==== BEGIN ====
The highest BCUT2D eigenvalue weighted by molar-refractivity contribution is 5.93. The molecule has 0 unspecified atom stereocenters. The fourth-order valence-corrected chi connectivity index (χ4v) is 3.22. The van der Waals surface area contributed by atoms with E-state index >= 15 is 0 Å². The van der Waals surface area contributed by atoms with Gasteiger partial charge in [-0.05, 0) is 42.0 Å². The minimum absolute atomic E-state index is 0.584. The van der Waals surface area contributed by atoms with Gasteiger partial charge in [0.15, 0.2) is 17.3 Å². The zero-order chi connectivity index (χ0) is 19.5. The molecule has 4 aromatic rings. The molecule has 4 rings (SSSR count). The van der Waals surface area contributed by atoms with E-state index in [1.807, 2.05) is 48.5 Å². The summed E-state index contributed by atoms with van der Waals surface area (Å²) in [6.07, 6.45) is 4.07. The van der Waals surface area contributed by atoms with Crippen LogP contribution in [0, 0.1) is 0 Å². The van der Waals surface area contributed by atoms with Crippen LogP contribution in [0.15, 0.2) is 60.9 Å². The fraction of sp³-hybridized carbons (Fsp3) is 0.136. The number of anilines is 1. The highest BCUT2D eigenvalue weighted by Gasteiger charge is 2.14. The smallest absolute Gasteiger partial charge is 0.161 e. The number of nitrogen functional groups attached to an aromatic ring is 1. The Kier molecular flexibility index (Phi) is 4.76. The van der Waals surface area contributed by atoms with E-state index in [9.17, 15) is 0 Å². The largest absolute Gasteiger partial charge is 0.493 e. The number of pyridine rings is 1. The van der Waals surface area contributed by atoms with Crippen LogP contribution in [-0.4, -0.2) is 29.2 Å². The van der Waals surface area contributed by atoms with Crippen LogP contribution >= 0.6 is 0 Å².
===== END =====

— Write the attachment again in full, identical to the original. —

The highest BCUT2D eigenvalue weighted by molar-refractivity contribution is 5.93. The molecule has 0 unspecified atom stereocenters. The fourth-order valence-corrected chi connectivity index (χ4v) is 3.22. The van der Waals surface area contributed by atoms with E-state index >= 15 is 0 Å². The van der Waals surface area contributed by atoms with Gasteiger partial charge in [-0.05, 0) is 42.0 Å². The minimum absolute atomic E-state index is 0.584. The van der Waals surface area contributed by atoms with Gasteiger partial charge in [0.15, 0.2) is 17.3 Å². The zero-order chi connectivity index (χ0) is 19.5. The molecule has 4 aromatic rings. The molecule has 4 rings (SSSR count). The van der Waals surface area contributed by atoms with E-state index in [1.807, 2.05) is 48.5 Å². The summed E-state index contributed by atoms with van der Waals surface area (Å²) in [6.07, 6.45) is 4.07. The van der Waals surface area contributed by atoms with Crippen LogP contribution in [0, 0.1) is 0 Å². The van der Waals surface area contributed by atoms with Crippen LogP contribution in [0.15, 0.2) is 60.9 Å². The fraction of sp³-hybridized carbons (Fsp3) is 0.136. The number of anilines is 1. The highest BCUT2D eigenvalue weighted by Gasteiger charge is 2.14. The smallest absolute Gasteiger partial charge is 0.161 e. The number of nitrogen functional groups attached to an aromatic ring is 1. The Kier molecular flexibility index (Phi) is 4.76. The van der Waals surface area contributed by atoms with E-state index in [9.17, 15) is 0 Å². The largest absolute Gasteiger partial charge is 0.493 e. The number of pyridine rings is 1. The van der Waals surface area contributed by atoms with Crippen LogP contribution in [-0.4, -0.2) is 29.2 Å². The van der Waals surface area contributed by atoms with Crippen LogP contribution >= 0.6 is 0 Å².